Public Release: 

NASA sees Fantala's eye wide open north of Madagascar

NASA/Goddard Space Flight Center


IMAGE: On April 20 at 10:10 UTC (6:10 a.m. EDT) the MODIS instrument aboard NASA's Aqua satellite continued to show Fantala had good circulation with a wide, clear eye, surrounded by... view more

Credit: Credits: NASA Goddard MODIS Rapid Response

Tropical Cyclone Fantala continued to spin northeast of Madagascar when NASA's Aqua satellite passed over the Southern Indian Ocean on April 20.

The Moderate Resolution Imaging Spectroradiometer or MODIS instrument that flies aboard Aqua captured a visible image of the Category 2 hurricane on the Saffir-Simpson Scale on April 20 at 10:10 UTC (6:10 a.m. EDT). The storm had decreased from its Category 5 status on April 18. The MODIS image continued to show good circulation with a wide, clear eye, surrounded by powerful thunderstorms.

At 0900 UTC (5 a.m. EDT) Tropical cyclone Fantala's maximum sustained winds were near 105 knots (120.8 mph/194.5 kph). Hurricane force winds extend out to about 30 nautical miles (34.5 miles/55.5 km) from the center of circulation, and tropical storm force winds extend out up to 115 nautical miles from the center. The Joint Typhoon Warning Center (JTWC) expects Fantala to re-strengthen a little more before starting a weakening trend.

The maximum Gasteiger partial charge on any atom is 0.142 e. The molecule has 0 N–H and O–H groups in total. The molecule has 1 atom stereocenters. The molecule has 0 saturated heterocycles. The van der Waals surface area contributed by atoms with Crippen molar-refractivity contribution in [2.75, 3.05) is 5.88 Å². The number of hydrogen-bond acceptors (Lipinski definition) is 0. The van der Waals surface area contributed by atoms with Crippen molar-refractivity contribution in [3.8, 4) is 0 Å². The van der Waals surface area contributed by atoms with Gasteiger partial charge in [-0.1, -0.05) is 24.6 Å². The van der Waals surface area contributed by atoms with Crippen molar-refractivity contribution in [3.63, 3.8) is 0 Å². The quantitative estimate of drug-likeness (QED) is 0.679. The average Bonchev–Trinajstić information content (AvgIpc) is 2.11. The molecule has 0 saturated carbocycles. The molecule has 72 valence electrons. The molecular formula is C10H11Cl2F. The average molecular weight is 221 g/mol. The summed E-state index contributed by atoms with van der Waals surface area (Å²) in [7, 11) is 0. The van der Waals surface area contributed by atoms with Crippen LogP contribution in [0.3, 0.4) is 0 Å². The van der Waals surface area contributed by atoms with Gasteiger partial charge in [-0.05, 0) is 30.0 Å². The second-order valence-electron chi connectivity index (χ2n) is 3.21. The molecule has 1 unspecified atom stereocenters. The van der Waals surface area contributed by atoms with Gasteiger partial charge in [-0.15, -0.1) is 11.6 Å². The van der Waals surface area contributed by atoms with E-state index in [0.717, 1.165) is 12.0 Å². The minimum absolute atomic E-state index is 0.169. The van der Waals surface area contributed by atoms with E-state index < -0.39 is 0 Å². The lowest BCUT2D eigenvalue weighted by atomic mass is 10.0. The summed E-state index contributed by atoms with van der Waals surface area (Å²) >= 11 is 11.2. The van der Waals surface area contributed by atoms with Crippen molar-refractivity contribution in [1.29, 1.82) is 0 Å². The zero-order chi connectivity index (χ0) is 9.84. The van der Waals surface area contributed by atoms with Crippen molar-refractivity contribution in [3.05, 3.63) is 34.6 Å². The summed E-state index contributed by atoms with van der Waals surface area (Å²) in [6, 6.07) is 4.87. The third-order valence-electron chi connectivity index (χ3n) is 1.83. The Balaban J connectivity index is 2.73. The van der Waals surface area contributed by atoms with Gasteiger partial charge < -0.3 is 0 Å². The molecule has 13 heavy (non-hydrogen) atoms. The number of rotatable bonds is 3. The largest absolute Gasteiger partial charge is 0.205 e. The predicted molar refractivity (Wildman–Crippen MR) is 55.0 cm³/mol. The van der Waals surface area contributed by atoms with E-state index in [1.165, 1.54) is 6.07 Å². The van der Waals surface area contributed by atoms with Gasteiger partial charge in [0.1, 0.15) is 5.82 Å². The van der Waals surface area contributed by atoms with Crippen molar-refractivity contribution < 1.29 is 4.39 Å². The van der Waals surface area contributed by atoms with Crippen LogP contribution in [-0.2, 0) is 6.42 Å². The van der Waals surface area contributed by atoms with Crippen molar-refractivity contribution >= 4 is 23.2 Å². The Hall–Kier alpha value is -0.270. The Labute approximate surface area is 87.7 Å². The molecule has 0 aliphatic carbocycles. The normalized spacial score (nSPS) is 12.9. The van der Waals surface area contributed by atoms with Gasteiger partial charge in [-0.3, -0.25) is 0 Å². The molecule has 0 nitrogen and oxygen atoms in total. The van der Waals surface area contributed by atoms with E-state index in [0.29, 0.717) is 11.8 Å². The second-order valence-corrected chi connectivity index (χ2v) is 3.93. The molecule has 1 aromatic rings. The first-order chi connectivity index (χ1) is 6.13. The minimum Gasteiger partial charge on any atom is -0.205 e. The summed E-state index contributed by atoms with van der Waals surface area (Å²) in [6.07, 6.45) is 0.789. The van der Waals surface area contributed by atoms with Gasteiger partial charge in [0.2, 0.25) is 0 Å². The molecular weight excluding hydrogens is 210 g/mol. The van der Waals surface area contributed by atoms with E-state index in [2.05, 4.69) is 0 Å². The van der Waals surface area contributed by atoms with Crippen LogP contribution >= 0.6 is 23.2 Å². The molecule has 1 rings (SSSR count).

Fantala was centered near 10.5 degrees south latitude and 52.7 degrees east longitude, about 634 nautical miles (729 miles/1,174 km) north-northwest of Port Louis, Mauritius. Fantala was moving to the east-southeast at 9 knots (10.3 mph/16.6 kph).

For updated forecasts from the Madagascar Meteorological Service (MMS) (in French), visit: Fantala continues to generate rough seas, with wave heights to 33 feet (10.6 meters). The MMS noted that "output at sea offshore, beyond the coast (55 miles) 90 kilometers is not recommended."

Fantala is expected to curve back toward the west and head back toward Madagascar while weakening.


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